The East End: Will football ever be the same?

When Mike Dean blew the final whistle on life at the Boleyn Ground the thought at the back of everyone’s mind was that irrespective of finance or form, life as a West Ham fan was about to irreversibly change.

For some that feeling had set in long before Winston Reid scored the last ever goal and the sound of fireworks reverberated across the historic terraces. Mabel, a 100 year-old fan who has been a life-long supporter had woke up that morning in tears. “We can’t leave it behind darling”, she pleaded to her son, but emotion holds no weight in the boardroom. The price to leave had been agreed on purely financial terms.

Financial terms for whom, of course, is a complex matter in modern day football. Talk to the fanzine seller on match day or the pubs, pie and mash shops and market stalls that have served as independent community outlets for decades and they will speak less highly of a deal moving 35,000 people’s worth of match day traffic away. Speak to the billionaire board or the chain restaurants lining the newly built Stratford regeneration park and they may speak more favourably. But therein lies the problem.

Football clubs across the country have become victims of their owners over the past few years, but it is particularly pronounced in the East End of London where Leyton Orient are in danger of collapsing after 136 years thanks to financial mismanagement under the hands of Francesco Becchetti. South of the river Charlton have also suffered years of toil under the management of Roland Duchatelet, who infamously ‘dictated’ team selection and tried to explain the concept of 4-4-2 formation to former manager Chris Powell. Even non-league fans at Clapton FC staged a walk out over concerns with their owners – is nothing sacred?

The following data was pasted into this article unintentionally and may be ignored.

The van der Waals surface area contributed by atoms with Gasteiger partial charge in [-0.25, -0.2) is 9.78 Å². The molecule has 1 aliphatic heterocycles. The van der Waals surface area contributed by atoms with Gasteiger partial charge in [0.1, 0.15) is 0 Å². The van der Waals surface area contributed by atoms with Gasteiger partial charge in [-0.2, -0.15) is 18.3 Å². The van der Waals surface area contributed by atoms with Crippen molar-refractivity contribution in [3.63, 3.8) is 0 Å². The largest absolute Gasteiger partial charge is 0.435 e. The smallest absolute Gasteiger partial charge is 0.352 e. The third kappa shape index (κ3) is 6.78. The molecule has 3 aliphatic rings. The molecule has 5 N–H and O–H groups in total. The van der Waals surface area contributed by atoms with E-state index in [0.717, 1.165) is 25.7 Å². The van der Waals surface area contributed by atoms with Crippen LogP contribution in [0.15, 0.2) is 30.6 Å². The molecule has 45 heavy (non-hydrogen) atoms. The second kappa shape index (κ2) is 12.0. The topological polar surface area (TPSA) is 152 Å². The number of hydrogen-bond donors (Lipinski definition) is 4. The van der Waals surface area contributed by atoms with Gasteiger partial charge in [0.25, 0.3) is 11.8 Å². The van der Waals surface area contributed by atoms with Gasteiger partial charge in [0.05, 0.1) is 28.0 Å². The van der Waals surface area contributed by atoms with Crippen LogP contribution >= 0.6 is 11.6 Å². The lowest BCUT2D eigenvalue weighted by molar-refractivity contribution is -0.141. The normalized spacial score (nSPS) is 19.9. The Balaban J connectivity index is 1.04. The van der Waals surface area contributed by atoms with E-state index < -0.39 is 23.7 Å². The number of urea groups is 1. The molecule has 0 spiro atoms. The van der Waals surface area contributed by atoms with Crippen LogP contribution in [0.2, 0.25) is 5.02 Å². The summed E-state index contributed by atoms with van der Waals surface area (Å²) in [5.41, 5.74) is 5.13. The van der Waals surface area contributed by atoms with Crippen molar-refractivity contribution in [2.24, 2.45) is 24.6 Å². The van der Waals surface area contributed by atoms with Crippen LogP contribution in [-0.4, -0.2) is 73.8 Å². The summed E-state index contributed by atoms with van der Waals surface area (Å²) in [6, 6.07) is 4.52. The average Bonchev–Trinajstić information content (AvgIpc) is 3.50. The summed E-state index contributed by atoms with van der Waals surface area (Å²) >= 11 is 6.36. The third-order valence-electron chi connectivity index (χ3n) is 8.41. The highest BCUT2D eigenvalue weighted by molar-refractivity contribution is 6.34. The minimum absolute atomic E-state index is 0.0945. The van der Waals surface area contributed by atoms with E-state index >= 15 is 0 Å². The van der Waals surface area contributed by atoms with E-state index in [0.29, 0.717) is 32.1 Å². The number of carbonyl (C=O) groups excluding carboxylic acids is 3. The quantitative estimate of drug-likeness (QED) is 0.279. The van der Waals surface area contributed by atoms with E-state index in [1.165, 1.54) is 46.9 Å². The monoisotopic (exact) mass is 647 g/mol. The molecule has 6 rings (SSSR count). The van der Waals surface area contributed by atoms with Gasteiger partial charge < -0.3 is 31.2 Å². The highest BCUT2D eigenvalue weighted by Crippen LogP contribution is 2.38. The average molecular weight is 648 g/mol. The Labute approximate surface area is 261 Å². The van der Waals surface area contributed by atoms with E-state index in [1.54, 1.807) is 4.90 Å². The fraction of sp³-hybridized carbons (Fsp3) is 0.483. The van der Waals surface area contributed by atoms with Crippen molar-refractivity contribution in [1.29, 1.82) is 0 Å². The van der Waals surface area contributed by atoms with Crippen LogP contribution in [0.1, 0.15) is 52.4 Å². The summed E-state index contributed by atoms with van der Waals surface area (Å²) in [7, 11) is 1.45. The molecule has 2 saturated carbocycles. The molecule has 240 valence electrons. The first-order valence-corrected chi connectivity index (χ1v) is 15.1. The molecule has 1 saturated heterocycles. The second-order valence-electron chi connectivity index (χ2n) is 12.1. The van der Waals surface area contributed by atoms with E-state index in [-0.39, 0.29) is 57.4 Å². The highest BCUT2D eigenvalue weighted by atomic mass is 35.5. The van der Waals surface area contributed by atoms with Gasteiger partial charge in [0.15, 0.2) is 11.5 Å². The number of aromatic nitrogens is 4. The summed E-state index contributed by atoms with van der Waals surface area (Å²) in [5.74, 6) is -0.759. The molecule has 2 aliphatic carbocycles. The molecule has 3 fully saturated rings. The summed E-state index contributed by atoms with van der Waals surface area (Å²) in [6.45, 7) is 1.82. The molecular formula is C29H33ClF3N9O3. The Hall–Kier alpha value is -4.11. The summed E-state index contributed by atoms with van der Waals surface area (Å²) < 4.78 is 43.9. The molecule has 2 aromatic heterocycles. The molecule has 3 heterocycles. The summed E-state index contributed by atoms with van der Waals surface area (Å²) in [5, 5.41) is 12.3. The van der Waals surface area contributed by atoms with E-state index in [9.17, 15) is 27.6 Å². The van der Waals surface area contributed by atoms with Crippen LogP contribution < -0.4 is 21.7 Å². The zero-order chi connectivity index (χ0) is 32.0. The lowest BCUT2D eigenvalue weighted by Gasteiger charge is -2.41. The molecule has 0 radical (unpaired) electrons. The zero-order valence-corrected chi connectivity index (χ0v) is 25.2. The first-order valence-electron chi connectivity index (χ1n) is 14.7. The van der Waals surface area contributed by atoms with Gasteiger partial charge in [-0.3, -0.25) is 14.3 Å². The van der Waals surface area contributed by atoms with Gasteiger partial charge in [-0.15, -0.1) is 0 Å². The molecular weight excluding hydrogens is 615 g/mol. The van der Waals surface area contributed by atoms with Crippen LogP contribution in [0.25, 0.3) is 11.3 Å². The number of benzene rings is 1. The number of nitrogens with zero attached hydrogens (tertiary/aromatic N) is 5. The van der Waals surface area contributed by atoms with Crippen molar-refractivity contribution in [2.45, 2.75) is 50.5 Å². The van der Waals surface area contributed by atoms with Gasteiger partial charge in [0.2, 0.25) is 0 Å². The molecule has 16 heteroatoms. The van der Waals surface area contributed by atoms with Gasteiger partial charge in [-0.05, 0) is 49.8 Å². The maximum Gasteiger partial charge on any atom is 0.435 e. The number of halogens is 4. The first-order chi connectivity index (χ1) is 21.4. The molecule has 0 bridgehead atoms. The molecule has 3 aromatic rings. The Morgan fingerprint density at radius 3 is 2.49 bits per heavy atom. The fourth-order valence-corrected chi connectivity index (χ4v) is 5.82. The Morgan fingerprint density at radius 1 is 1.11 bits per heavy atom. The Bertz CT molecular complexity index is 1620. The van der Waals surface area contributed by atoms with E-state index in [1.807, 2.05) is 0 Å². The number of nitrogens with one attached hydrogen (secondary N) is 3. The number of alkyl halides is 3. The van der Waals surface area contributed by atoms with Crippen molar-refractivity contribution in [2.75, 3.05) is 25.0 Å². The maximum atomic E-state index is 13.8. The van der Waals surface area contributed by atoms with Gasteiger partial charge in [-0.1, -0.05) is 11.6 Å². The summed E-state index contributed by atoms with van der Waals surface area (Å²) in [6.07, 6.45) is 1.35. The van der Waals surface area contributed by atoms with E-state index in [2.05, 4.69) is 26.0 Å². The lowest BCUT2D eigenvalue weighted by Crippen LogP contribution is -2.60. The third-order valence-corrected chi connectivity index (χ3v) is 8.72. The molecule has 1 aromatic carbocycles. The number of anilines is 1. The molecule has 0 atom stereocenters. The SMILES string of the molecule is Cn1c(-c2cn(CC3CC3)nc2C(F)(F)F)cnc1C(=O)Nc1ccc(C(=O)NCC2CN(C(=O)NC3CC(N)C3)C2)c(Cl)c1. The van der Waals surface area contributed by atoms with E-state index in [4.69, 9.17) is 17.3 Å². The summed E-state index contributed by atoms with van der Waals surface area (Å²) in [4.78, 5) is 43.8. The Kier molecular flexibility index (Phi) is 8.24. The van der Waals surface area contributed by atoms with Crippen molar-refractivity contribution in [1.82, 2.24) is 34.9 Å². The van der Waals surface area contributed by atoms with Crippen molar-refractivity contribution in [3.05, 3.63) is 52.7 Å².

It all makes the release of Iron Men  – a docufilm on the relocation of West Ham United – rather poignant. The film tells the story of this tumultuous and historical transfer through the voices of club captain and local boy Mark Noble, the manager Slaven Bilic, Hollywood actor Ray Winstone, fans, local traders and, to add balance, the owners David Gold, David Sullivan and Karren Brady. For outsiders it is a fascinating insight into East End communities and the role a football club plays in shaping them, for West Ham supporters it is an evocative and at times tear-jerking look back on history.

As a man who is generally anti-stadium moves – many of which are profiteering ventures that serve the club but not the community – this is a painful account of a living and breathing community that has had the heart ripped from it. The East End was built on a personality, and it is hard to believe that such values can be replicated four miles down the road – after all, they’re not as trade-able as bricks and mortar. But the film also gives an insight into what is expected of modern Premier League football outfits, where ambitious clubs have to build to compete. For some that means pulling up roots and moving elsewhere, which always feels uncomfortable in the interim while the uncertainty of the future looms.

Iron Men is an honest and at times painful reflection of life in the East End after the Boleyn. In a part of the world where football grounds act like temples in the community you can’t help feel uneasy about what the future holds. As Karen Brady remarked in the film, “it’s their home, and it’s a huge responsibility to take that away from them”. Indeed Karen. Indeed.

Iron Men is on sale on DVD from March 6th 2017


1 Response

  1. John

    Great article. We in the USA see this, too, but are hardened to it. What our NFL teams do is hold hostage the community to get taxpayers to pay for the stadium and infrastructure. It’s appalling.

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